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Review: The Book of Belongings, by Brian Johnstone

Edmund Prestwich, The Manchester Review

The Book of Belongings contrasts sharply with Yelp in style, sensibility and world - as one might guess from the two titles alone. A dominant theme is loss. The language is restrained, even subdued, practising a taut economy that gives every word weight, and the poems are carefully considered and shaped, both as metrical and stanzaic structures and as fields of force, in which in which every word plays a precisely calculated part. This gives all the most successful poems great power and sharpness of focus, together with a strong sense that what you are reading is not a momentary impulse, however illuminating, but the fruit of distilled meditation, with a weight of experience and thought behind it.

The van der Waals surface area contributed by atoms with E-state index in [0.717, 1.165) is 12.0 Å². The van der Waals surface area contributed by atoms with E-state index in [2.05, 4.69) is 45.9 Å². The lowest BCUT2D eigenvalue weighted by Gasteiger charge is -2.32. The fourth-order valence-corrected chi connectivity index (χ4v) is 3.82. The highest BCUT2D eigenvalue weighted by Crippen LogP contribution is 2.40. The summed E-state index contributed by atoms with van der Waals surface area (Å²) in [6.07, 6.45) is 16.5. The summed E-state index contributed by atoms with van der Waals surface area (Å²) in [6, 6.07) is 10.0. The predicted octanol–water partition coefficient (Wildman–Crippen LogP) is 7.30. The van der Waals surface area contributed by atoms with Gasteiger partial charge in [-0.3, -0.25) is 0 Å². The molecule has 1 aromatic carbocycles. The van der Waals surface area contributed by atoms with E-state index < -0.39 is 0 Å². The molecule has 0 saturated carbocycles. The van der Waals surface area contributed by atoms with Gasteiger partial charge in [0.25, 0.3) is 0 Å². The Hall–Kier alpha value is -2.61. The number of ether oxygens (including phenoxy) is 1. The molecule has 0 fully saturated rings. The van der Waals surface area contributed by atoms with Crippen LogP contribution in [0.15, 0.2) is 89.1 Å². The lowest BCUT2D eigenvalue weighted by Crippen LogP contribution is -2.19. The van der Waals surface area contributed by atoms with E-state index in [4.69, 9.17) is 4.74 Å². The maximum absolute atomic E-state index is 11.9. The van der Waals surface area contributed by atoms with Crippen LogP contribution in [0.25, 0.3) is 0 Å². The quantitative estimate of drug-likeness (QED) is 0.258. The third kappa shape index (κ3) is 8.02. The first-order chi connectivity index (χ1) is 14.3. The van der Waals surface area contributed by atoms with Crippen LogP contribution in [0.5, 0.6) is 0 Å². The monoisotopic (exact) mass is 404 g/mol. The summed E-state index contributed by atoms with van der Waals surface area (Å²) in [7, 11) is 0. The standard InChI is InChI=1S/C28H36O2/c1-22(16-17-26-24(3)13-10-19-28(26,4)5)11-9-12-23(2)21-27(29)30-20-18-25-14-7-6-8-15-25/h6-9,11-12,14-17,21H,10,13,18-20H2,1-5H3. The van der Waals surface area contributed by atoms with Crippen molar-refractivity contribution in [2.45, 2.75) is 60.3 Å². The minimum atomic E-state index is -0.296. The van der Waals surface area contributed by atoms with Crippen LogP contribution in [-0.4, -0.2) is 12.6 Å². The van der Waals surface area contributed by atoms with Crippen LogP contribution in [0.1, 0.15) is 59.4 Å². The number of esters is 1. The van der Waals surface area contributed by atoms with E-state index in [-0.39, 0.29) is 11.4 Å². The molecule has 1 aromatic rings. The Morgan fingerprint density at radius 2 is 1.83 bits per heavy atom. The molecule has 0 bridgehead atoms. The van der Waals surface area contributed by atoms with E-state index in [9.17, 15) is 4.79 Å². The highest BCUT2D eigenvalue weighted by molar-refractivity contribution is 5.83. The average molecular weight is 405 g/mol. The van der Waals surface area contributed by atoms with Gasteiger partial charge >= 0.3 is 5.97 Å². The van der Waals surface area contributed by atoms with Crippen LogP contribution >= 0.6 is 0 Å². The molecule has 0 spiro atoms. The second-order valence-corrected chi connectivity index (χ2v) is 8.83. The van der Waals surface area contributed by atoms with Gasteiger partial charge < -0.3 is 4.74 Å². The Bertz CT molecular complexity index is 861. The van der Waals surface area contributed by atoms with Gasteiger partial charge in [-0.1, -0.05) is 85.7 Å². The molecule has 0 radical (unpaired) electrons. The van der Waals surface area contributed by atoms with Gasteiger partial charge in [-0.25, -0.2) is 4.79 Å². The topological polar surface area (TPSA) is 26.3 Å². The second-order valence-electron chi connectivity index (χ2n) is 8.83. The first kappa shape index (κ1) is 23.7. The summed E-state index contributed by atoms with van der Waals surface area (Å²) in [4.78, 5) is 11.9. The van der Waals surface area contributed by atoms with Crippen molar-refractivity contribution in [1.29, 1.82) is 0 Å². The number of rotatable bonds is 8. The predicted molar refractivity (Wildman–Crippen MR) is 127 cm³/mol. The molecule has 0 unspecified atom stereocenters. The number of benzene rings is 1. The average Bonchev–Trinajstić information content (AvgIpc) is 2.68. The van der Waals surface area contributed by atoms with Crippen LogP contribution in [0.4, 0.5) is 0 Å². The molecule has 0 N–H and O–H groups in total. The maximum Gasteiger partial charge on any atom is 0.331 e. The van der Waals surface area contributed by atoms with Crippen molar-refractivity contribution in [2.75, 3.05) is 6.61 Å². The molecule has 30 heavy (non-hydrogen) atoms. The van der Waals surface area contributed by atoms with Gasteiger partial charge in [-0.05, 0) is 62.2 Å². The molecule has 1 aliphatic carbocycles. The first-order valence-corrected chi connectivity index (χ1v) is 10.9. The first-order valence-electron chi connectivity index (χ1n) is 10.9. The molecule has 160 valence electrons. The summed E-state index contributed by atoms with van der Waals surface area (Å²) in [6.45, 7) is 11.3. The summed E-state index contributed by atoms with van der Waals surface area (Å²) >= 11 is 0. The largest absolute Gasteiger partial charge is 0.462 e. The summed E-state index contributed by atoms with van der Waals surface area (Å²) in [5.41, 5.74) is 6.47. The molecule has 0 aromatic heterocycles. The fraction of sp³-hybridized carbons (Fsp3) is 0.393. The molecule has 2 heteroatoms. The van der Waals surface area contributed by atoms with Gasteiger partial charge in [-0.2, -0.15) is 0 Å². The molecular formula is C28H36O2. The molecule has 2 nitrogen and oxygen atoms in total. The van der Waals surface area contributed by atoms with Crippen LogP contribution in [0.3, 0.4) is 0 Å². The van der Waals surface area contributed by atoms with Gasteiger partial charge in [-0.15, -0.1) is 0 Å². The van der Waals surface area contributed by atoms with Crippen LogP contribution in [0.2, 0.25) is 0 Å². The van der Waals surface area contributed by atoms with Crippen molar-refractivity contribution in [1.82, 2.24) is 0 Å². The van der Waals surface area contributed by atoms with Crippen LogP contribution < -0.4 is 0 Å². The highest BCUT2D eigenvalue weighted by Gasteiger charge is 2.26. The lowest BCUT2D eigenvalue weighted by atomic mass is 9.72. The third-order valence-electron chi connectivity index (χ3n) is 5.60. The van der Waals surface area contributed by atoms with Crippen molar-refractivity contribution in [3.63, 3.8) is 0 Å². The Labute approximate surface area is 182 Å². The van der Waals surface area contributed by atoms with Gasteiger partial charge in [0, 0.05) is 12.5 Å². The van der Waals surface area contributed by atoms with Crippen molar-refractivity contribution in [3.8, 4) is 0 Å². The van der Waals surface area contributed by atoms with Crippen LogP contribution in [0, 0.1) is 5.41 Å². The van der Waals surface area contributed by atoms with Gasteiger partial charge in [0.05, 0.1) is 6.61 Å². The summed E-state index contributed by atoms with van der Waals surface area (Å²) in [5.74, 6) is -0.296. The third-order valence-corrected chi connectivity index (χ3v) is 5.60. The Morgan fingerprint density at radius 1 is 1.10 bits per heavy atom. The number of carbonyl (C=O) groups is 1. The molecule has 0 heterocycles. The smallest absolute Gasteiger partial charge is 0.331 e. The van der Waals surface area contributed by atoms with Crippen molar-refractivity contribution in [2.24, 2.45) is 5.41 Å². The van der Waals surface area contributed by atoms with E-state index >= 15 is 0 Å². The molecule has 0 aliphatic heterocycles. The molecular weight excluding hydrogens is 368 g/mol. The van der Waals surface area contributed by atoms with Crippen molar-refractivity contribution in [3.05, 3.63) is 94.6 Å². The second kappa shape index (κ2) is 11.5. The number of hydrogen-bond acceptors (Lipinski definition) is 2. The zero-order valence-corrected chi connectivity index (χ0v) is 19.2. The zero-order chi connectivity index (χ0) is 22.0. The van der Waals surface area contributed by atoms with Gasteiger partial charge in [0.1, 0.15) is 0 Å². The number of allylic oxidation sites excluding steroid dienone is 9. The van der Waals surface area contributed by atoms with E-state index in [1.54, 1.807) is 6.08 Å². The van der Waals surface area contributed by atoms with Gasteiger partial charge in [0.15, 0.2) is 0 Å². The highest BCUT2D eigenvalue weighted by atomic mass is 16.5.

The economy and integration of the poems makes it difficult to illustrate their qualities by quotation. One of the most impressive, to my mind, is the title poem, in which Johnstone imagines a Bosnian survivor looking through a Red Cross album showing items found with the dead in mass graves, to see if she can identify any of her own relatives. This, the last poem, is both a natural culmination of the whole volume, and one that quietly but profoundly modifies and deepens its perspectives. It typifies the procedure of many others, in which lost lives are evoked by the objects or other traces that survive them. As you start to read it, it seems a simple continuation of these others, until the identity of the speaker gradually sinks in. As in many of the poems, the subtlety and precision with which it is orchestrated and the restraint of the language suggest the tact with which the poet approaches other people's lives and emotions, and the dignity with which he invests them. It seems to me a gesture of very beautiful modesty, and a manifestation of a beautiful sense of human proportion, that Johnstone has made this poem his climax. As title poem it speaks for the whole collection with its elegiac meditations on belongings that have become relics, and therefore its meditation on the transience of possession. It is the epitome of loss. At the same time, because the losses it evokes are those caused by a traumatic and appalling war, we are tacitly asked to reflect on how much worse such violent losses are than those that have been meditated on elsewhere in the book. Johnstone shows himself a strong finisher in poem after poem, but nowhere more so than here.